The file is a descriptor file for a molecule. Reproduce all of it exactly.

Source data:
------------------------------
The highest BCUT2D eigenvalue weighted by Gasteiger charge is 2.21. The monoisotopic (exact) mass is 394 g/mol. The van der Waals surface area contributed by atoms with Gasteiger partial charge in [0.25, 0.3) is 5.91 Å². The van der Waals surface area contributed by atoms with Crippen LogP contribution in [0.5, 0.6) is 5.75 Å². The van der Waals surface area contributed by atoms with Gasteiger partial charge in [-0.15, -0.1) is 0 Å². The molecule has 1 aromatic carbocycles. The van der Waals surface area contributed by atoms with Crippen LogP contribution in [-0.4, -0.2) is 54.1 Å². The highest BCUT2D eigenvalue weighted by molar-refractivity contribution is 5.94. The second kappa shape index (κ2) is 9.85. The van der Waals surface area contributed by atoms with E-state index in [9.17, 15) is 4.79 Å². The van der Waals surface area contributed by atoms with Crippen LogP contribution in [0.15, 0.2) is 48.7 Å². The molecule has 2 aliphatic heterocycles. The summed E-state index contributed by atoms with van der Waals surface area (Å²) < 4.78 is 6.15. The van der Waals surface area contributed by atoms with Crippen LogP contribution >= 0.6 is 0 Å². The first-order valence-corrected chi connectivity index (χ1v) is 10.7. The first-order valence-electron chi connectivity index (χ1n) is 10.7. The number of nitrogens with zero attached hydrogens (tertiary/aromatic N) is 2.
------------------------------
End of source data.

The highest BCUT2D eigenvalue weighted by Gasteiger charge is 2.21. The monoisotopic (exact) mass is 394 g/mol. The van der Waals surface area contributed by atoms with Gasteiger partial charge in [0.25, 0.3) is 5.91 Å². The van der Waals surface area contributed by atoms with Crippen LogP contribution in [0.5, 0.6) is 5.75 Å². The van der Waals surface area contributed by atoms with Gasteiger partial charge in [-0.15, -0.1) is 0 Å². The molecule has 1 aromatic carbocycles. The van der Waals surface area contributed by atoms with Crippen LogP contribution in [-0.4, -0.2) is 54.1 Å². The highest BCUT2D eigenvalue weighted by molar-refractivity contribution is 5.94. The second kappa shape index (κ2) is 9.85. The van der Waals surface area contributed by atoms with E-state index in [9.17, 15) is 4.79 Å². The van der Waals surface area contributed by atoms with Crippen LogP contribution in [0.15, 0.2) is 48.7 Å². The molecule has 2 aliphatic heterocycles. The summed E-state index contributed by atoms with van der Waals surface area (Å²) < 4.78 is 6.15. The van der Waals surface area contributed by atoms with Crippen LogP contribution >= 0.6 is 0 Å². The first-order valence-corrected chi connectivity index (χ1v) is 10.7. The first-order valence-electron chi connectivity index (χ1n) is 10.7. The number of nitrogens with zero attached hydrogens (tertiary/aromatic N) is 2.